问题描述:

I read many of similar SO questions regarding this very topic, but I still am confused how to do it now... I try to make it simpel:

I got this String: "Sat Jan 24 00:00:00 GMT+100 2015"

which shall not be modified in any way

My question now is: What kind of pattern shall I use to parse this String into a java.util.Date? I tried: "EEE MMM dd HH:mm:ss z yyyy" but it fails with "unparsable Date"

What I know is: If I'd have "Sat Jan 24 00:00:00 GMT+1:00 2015", which is the same (right?), then my pattern works. But I can't (want..) modify it.

--> Is there a pattern which works out of the box, yes or no?

PS: I assume this question ends as duplicate of one of all the others, but if you vote so, please answer my bold question in addition, as I could not read it out of there with certainty

regards and thanks in advance

网友答案:

"Hours must be between 0 to 23 and Minutes must be between 00 to 59. For example, "GMT+10" and "GMT+0010" mean ten hours and ten minutes ahead of GMT, respectively."

as per java time zone specification http://docs.oracle.com/javase/7/docs/api/java/util/TimeZone.html and this is what i found for three letter time zone Three-letter time zone IDs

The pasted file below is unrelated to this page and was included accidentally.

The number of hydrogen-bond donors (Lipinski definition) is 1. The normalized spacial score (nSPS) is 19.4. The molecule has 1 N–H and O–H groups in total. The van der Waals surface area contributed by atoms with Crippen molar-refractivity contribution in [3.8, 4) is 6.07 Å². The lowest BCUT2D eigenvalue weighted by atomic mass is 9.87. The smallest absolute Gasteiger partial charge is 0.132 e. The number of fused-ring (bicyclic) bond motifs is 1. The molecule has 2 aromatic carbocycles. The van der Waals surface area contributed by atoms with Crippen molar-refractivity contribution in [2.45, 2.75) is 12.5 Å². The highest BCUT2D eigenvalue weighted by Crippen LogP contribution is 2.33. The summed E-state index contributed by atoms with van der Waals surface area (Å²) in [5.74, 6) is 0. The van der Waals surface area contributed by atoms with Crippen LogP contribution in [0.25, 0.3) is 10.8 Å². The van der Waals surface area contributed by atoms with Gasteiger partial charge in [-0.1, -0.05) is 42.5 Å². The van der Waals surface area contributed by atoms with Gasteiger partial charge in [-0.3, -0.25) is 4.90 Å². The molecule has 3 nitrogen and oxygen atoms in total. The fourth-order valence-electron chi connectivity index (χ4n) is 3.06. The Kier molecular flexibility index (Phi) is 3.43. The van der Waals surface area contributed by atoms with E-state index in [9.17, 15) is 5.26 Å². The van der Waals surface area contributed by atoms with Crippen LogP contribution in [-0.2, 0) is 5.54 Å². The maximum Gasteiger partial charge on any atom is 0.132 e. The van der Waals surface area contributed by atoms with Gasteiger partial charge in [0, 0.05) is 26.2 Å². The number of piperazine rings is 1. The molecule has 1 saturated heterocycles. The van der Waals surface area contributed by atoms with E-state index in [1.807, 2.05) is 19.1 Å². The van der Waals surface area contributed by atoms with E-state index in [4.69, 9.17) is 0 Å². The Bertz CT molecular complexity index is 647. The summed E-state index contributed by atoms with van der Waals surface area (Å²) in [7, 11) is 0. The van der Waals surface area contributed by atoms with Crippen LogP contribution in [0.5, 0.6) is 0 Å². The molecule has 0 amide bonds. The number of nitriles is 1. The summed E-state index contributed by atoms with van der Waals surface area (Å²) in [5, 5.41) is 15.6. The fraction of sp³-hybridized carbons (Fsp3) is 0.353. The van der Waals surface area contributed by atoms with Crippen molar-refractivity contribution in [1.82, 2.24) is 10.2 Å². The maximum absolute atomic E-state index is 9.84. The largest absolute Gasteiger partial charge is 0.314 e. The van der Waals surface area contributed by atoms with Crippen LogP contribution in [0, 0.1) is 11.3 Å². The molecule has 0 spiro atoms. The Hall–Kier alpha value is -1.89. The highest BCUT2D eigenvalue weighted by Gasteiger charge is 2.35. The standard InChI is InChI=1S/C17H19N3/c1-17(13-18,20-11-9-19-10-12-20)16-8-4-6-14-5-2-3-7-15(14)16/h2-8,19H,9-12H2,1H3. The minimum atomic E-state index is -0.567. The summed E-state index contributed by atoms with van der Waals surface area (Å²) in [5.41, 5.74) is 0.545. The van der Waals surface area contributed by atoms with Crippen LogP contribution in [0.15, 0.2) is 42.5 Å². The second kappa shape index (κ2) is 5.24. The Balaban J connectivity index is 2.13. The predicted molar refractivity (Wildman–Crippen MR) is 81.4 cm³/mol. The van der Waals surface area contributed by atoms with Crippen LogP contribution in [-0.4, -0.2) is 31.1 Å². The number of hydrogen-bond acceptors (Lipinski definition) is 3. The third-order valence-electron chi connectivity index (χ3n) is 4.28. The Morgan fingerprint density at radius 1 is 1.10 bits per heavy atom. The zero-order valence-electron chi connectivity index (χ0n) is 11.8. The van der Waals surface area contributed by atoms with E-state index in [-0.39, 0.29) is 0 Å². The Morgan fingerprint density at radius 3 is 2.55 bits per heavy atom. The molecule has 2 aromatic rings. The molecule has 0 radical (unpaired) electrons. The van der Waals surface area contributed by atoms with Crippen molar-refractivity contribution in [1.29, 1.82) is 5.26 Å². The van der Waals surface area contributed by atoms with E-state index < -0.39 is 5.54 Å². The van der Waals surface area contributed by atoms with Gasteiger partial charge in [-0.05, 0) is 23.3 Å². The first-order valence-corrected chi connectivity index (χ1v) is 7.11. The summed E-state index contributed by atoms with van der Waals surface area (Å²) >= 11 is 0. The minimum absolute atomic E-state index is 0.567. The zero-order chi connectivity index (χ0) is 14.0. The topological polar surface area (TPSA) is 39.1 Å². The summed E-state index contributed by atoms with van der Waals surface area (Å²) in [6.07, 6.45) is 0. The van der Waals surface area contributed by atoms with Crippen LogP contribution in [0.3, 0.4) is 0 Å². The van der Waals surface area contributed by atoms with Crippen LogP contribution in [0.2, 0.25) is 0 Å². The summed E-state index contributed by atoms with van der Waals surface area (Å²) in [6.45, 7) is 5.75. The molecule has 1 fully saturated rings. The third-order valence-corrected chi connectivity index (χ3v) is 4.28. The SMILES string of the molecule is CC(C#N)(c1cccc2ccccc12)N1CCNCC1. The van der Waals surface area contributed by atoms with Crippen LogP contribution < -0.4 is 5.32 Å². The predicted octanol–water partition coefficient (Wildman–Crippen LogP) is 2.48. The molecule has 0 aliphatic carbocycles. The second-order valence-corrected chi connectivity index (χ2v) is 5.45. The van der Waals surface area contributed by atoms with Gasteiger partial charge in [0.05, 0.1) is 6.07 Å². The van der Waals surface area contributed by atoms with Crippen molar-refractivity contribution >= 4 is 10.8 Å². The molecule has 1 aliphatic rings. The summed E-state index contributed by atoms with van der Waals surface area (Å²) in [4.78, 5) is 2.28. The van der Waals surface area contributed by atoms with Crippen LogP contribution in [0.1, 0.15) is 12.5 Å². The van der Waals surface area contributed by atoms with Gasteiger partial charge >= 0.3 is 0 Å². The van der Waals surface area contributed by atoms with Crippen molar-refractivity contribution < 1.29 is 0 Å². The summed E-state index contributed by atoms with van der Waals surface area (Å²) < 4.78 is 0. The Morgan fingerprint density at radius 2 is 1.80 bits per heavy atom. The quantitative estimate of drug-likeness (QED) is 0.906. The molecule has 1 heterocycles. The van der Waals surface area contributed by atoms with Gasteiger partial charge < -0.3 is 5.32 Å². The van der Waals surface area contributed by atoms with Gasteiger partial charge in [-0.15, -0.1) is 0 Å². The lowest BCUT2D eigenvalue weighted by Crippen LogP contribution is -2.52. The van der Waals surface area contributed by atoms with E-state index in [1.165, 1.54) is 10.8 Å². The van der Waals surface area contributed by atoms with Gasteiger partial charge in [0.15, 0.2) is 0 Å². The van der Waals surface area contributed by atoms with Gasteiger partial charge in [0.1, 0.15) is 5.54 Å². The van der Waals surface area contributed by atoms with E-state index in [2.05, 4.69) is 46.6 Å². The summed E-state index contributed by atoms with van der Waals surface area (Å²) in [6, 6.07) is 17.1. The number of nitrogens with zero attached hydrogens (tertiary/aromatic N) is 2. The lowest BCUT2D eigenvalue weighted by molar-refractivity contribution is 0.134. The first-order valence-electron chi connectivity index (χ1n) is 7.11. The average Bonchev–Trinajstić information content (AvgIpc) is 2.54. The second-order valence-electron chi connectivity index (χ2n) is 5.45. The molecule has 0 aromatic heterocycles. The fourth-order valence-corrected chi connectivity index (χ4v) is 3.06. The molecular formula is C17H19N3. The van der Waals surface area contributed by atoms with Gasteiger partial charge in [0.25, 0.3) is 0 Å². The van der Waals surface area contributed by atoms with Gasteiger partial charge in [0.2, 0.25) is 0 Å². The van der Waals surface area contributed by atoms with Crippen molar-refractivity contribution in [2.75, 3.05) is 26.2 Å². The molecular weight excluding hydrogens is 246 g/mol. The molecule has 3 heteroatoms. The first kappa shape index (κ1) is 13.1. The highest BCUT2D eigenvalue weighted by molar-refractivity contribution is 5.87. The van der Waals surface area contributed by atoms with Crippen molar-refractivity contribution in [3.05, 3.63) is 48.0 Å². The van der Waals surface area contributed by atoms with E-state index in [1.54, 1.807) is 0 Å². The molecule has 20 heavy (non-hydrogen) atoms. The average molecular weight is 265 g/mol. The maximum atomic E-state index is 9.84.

For compatibility with JDK 1.1.x, some other three-letter time zone IDs (such as "PST", "CTT", "AST") are also supported. However, their use is deprecated because the same abbreviation is often used for multiple time zones (for example, "CST" could be U.S. "Central Standard Time" and "China Standard Time"), and the Java platform can then only recognize one of them.

so i do not think there is any out of box pattern which works for you. check the other answer .

网友答案:

I don't think there is a pattern that can match your timezone / offset GMT+100. You could amend the input before parsing:

String input = "Sat Jan 24 00:00:00 GMT+100 2015";
input = input.replaceAll("([+-])(\\d+?)(\\d{2})", "$1$2:$3");

String pattern = "EEE MMM dd HH:mm:ss z yyyy";
Date date = new SimpleDateFormat(pattern, Locale.ENGLISH).parse(input);
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